To test this hypothesis, the researchers injected human breast cancer cells into laboratory mice. Once these cells developed into cancerous tumors, the tumors were implanted into female rats where they could continue to grow and develop.
The researchers then took blood samples from 12 healthy, premenopausal volunteers. The samples were collected under three different conditions ?during the daytime, during the nighttime following 2 hours of complete darkness, and during the nighttime following 90 minutes of exposure to bright fluorescent light. These blood samples were then pumped directly through the developing tumors.
“The melatonin-rich blood collected from subjects while in total darkness severely slowed the growth of the tumors. “These results are due to a direct effect of the melatonin on the cancer cells,?said Blask. “The melatonin is clearly suppressing tumor development and growth.?/p>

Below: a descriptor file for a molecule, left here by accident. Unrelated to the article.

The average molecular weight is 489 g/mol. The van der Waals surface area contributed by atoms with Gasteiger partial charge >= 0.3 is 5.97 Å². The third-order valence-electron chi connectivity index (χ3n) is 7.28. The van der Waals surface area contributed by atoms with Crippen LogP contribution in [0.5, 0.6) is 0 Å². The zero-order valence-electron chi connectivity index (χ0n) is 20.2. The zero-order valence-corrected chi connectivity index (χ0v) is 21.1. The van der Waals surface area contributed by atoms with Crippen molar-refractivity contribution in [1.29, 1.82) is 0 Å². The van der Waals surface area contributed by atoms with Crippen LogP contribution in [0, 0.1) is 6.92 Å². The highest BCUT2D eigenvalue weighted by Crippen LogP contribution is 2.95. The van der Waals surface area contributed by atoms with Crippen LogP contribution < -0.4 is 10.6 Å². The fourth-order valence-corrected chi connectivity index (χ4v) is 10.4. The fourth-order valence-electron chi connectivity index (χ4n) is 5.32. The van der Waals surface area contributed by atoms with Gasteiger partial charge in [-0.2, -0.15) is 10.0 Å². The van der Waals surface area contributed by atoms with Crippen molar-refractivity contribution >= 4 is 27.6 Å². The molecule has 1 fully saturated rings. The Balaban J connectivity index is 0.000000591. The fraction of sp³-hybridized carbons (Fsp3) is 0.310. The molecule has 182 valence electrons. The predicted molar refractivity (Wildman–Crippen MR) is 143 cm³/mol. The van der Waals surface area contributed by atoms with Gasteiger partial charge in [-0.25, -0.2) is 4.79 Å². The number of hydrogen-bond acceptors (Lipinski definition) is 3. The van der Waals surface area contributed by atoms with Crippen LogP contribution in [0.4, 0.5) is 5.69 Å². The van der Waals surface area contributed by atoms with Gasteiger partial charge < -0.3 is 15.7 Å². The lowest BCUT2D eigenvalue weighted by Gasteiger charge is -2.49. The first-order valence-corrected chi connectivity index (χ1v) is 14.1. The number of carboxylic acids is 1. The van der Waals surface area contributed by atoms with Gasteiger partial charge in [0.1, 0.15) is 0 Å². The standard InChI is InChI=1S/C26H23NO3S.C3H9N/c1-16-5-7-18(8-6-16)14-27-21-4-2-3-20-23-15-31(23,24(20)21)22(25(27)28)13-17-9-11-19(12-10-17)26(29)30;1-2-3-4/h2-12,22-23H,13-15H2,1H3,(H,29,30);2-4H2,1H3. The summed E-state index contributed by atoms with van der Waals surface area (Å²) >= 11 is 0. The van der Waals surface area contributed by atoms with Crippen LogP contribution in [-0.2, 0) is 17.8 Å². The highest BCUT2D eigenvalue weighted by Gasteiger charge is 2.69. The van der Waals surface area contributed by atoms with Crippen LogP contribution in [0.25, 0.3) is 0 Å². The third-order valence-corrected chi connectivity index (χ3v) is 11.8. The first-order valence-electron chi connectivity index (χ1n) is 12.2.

In contrast, tests with the melatonin-depleted blood from light-exposed subjects stimulated tumor growth. “We observed rapid growth comparable to that seen with administration of daytime blood samples, when tumor activity is particularly high,?Blask said.
According to the researchers, melatonin exerts a strong influence on the body’s circadian rhythm, an internal biological clock that regulates sleep ?wake cycle, body temperature, endocrine functions, and a number of disease processes including heart attack, stroke and asthma. “Evidence is emerging that disruption of one’s circadian clock is associated with cancer in humans, and that interference with internal timekeeping can tip the